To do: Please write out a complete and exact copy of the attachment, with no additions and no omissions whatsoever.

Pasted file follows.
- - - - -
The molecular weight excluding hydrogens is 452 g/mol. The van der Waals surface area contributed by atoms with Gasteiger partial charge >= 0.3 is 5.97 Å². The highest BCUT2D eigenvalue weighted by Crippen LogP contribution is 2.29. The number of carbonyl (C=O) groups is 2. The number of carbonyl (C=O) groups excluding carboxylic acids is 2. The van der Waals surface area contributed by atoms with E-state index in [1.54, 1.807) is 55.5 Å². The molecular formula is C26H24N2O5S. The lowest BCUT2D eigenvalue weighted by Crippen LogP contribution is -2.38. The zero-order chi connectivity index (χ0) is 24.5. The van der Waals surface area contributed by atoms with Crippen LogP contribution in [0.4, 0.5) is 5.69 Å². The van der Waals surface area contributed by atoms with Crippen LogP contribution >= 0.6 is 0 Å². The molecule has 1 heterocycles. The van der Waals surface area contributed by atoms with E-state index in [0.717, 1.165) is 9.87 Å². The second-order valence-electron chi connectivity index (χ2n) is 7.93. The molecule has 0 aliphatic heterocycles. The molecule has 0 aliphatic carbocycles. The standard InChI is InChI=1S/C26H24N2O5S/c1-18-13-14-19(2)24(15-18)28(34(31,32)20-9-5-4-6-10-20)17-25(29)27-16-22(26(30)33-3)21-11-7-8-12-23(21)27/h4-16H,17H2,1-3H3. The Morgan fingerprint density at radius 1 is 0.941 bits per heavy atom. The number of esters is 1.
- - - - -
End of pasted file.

The molecular weight excluding hydrogens is 452 g/mol. The van der Waals surface area contributed by atoms with Gasteiger partial charge >= 0.3 is 5.97 Å². The highest BCUT2D eigenvalue weighted by Crippen LogP contribution is 2.29. The number of carbonyl (C=O) groups is 2. The number of carbonyl (C=O) groups excluding carboxylic acids is 2. The van der Waals surface area contributed by atoms with E-state index in [1.54, 1.807) is 55.5 Å². The molecular formula is C26H24N2O5S. The lowest BCUT2D eigenvalue weighted by Crippen LogP contribution is -2.38. The zero-order chi connectivity index (χ0) is 24.5. The van der Waals surface area contributed by atoms with Crippen LogP contribution in [0.4, 0.5) is 5.69 Å². The van der Waals surface area contributed by atoms with Crippen LogP contribution >= 0.6 is 0 Å². The molecule has 1 heterocycles. The van der Waals surface area contributed by atoms with E-state index in [0.717, 1.165) is 9.87 Å². The second-order valence-electron chi connectivity index (χ2n) is 7.93. The molecule has 0 aliphatic heterocycles. The molecule has 0 aliphatic carbocycles. The standard InChI is InChI=1S/C26H24N2O5S/c1-18-13-14-19(2)24(15-18)28(34(31,32)20-9-5-4-6-10-20)17-25(29)27-16-22(26(30)33-3)21-11-7-8-12-23(21)27/h4-16H,17H2,1-3H3. The Morgan fingerprint density at radius 1 is 0.941 bits per heavy atom. The number of esters is 1.